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A Lesson on Foam

From The Iron Horse Brewery Blog

A Lesson on Foam


Answer Your Foam

Nobody has asked me anything specific lately, so I decided to lecture everybody about beer foam. As a brewer, nothing gets me riled up like when people demand beer liquid right up to the brim of a glass, it’s only a half ounce more beer people and you are missing the best part of the experience. We work hard to get that foam there and it should be appreciated. Think of the creamy head on a newly poured beer as a key, a key that unlocks the aroma door and allows you to smell and taste all complex flavors that inhabit your glass.

Foam 101 (Skip if bored easily)

I’ll apologize in advance for throwing out terms like coalescence and disproportionation but foam gets me all excited and I can’t help myself. Foam is formed by the breakout of CO2 due to mechanical input (i.e. pouring, or some jackass shaking your beer up). This provides the bubbles and the energy. The other half of the emulsion is the liquid. The liquid is what forms the bubble walls and is made up of bridges formed by the interactions of hydrophobic proteins from the malt, metal ions, and iso-alpha acids. These are the same alpha acids that we get from hops that impart the bitter flavor in beer and that is why the foam always tastes more bitter that the beer itself.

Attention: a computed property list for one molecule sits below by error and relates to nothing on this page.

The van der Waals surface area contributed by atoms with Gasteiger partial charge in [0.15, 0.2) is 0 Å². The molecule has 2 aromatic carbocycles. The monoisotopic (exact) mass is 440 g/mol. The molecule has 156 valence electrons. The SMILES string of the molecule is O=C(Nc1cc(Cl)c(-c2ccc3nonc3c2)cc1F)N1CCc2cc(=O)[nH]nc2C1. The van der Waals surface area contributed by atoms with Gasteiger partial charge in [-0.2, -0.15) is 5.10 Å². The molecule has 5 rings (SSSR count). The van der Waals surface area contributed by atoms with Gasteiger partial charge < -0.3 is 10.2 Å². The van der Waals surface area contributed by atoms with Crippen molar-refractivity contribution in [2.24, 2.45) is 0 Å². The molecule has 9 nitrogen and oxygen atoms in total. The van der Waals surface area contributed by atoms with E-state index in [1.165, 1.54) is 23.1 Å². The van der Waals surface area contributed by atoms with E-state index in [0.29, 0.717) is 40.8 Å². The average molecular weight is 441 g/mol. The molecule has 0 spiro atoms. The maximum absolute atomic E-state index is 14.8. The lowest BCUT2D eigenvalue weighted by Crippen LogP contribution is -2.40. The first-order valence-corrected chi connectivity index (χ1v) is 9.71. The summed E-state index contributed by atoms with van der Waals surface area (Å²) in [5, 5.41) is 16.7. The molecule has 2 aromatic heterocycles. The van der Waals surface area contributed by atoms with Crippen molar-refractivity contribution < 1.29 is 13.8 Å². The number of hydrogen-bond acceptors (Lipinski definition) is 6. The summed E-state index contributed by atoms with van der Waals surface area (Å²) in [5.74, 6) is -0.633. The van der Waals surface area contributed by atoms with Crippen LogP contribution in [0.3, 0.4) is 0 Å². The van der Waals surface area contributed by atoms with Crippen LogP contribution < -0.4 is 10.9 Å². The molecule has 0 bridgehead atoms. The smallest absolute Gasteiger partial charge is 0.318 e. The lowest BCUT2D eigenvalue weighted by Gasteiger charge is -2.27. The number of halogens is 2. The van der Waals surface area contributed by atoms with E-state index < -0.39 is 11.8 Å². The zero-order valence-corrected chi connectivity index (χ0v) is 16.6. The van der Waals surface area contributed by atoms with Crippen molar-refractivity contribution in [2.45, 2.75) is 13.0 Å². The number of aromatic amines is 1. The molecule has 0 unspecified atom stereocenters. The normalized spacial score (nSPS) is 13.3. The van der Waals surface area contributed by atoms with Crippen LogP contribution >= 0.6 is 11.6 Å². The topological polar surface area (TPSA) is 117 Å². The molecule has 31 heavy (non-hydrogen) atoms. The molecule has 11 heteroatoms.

There are five separate processes (bubble formation, beading, drainage/evaporation, coalescence, and disproportionation) and many more attributes within the beer that affect its formation and stability. Bubble formation is obvious, although the size and consistency of that size will play a role in how lasting the foam is. This is why nitrogen dispensed beers have such creamy head because the size of the bubbles is small. Beading is the constant replenishment of foam through gas breakout. Drainage and evaporation is the loss of liquid and therefore the thinning of the bubble walls. This leads to coalescence and diproportionation. These are the collapse of a bubble into another and gas diffusion from one bubble to another, respectively. The process, recipe, and even the cleanliness of your glassware can affect all these factors, oh and mustaches are foam negative (I know the ladies like them but think of the beer).

More than a Feeling

Now that you all know that the head is an integral part of the beer experience and how much we care about it, the next time you order a pint you’ll demand at least a fingers worth of head and if you order a bottle, tell your server to pour it straight down the middle and leave the bottle. Enjoy its aroma, feel and taste and know it is meant to be there.

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